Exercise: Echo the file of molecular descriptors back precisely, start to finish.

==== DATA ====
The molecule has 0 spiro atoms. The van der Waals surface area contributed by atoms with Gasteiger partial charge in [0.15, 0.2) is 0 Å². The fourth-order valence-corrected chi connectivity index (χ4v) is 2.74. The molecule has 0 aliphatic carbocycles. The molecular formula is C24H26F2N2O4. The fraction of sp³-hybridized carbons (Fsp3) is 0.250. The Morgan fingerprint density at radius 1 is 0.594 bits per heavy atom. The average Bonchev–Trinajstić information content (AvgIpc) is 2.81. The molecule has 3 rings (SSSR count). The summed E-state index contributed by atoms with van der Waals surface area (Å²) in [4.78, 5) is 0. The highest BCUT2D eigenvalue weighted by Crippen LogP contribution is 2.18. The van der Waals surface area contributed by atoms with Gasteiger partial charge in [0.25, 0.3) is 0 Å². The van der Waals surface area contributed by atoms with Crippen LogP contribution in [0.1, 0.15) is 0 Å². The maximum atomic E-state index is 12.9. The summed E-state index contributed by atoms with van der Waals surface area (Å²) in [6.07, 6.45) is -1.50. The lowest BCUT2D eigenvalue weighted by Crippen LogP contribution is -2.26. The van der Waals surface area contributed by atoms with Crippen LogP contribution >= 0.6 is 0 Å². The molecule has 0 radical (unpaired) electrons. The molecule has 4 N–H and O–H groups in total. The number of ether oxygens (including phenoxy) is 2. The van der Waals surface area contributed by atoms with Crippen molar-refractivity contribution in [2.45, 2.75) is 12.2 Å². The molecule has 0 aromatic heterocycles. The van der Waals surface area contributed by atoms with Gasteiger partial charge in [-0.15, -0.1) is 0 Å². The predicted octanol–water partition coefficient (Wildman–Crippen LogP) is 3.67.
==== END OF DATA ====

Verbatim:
The molecule has 0 spiro atoms. The van der Waals surface area contributed by atoms with Gasteiger partial charge in [0.15, 0.2) is 0 Å². The fourth-order valence-corrected chi connectivity index (χ4v) is 2.74. The molecule has 0 aliphatic carbocycles. The molecular formula is C24H26F2N2O4. The fraction of sp³-hybridized carbons (Fsp3) is 0.250. The Morgan fingerprint density at radius 1 is 0.594 bits per heavy atom. The average Bonchev–Trinajstić information content (AvgIpc) is 2.81. The molecule has 3 rings (SSSR count). The summed E-state index contributed by atoms with van der Waals surface area (Å²) in [4.78, 5) is 0. The highest BCUT2D eigenvalue weighted by Crippen LogP contribution is 2.18. The van der Waals surface area contributed by atoms with Gasteiger partial charge in [0.25, 0.3) is 0 Å². The van der Waals surface area contributed by atoms with Crippen LogP contribution in [0.1, 0.15) is 0 Å². The maximum atomic E-state index is 12.9. The summed E-state index contributed by atoms with van der Waals surface area (Å²) in [6.07, 6.45) is -1.50. The lowest BCUT2D eigenvalue weighted by Crippen LogP contribution is -2.26. The van der Waals surface area contributed by atoms with Crippen LogP contribution >= 0.6 is 0 Å². The molecule has 0 radical (unpaired) electrons. The molecule has 4 N–H and O–H groups in total. The number of ether oxygens (including phenoxy) is 2. The van der Waals surface area contributed by atoms with Crippen molar-refractivity contribution in [2.45, 2.75) is 12.2 Å². The molecule has 0 aromatic heterocycles. The van der Waals surface area contributed by atoms with Gasteiger partial charge in [-0.15, -0.1) is 0 Å². The predicted octanol–water partition coefficient (Wildman–Crippen LogP) is 3.67.